What is the ultimate effect of corporate “drawing” new graduates away from traditional practice and into the bigger cities and more desirable locations? In many areas where corporations are plentiful, the value of the traditional practices that have busyness issues has dropped. Before, a doctor looking to transition out of practice by bringing on an associate with the intention of that associate becoming a partner or buying the practice outright was the norm. Trends show that these types of transitions are occurring with less regularity, in part because traditional practices don’t have adequate busyness. Some doctors who are looking for associates are having greater difficulty identifying a willing candidate to become a part of that solo or small group practice. That solo or small group practice doesn’t offer the same employment package and significant perks that corporate dental practices can offer these graduating dentists (who must produce or they are out). What does this mean for the doctor who needs or wants to sell his or her practice? The process may take longer than anticipated and the selling price may be lower than desired (or in rural areas, no sale).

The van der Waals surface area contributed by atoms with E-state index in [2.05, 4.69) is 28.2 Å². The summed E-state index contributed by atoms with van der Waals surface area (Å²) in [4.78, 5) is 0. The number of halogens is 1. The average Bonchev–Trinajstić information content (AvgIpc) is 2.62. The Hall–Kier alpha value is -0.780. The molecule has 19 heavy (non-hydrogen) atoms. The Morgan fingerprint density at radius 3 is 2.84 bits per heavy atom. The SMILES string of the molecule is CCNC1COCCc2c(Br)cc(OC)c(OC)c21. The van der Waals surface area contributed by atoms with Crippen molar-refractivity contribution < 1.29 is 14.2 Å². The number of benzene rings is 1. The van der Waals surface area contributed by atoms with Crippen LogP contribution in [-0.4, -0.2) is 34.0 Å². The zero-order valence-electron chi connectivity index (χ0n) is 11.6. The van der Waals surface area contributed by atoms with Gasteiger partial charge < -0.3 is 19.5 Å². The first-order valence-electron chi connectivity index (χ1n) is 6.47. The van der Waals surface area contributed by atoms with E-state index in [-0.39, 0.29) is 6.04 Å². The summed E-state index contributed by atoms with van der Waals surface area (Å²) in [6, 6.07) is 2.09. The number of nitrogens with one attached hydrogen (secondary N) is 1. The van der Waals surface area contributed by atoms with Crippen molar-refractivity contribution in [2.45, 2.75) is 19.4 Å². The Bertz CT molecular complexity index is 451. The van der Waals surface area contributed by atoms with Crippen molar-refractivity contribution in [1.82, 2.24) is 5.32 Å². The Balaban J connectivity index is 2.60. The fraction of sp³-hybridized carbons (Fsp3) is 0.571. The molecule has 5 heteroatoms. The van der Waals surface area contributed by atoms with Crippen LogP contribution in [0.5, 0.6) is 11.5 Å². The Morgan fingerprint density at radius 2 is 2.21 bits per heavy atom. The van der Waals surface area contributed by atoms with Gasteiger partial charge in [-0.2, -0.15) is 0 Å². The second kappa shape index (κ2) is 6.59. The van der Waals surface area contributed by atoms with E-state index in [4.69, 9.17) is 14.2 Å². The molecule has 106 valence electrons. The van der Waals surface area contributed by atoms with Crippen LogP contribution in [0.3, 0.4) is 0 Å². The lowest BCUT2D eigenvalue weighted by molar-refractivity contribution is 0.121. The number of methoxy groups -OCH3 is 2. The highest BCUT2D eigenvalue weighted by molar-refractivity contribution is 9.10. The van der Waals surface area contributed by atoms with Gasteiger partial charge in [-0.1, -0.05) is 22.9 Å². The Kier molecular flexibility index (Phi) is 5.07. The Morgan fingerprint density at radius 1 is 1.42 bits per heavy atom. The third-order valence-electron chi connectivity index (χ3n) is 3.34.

What’s in it for patients when a corporate chain opens in their area? Because corporations tend to focus on productivity and efficiency, the consumer may benefit by paying somewhat lower prices and enjoying the benefits of receiving care from a participating provider. Corporate dental practices are participating in most PPO plans and offer in-house discount plans as a part of their business model. Many corporations offer discounts and specials that reduce the costs associated with a new patient visit. This type of promotion can have the effect of drawing new and established patients away from the traditional practice. In addition, corporations offer more flexible appointment schedules and financing options for their patients. Many corporate practices are open six days a week, offering early morning and late evening hours, making it easier for their patients to arrange more convenient appointments. In short, these expanded hours increase access to care and drive busyness. In addition, the corporate practices are able to provide more flexible financial arrangements as well. More convenient hours and more payment options address the two most common objections to accepting care: time and money.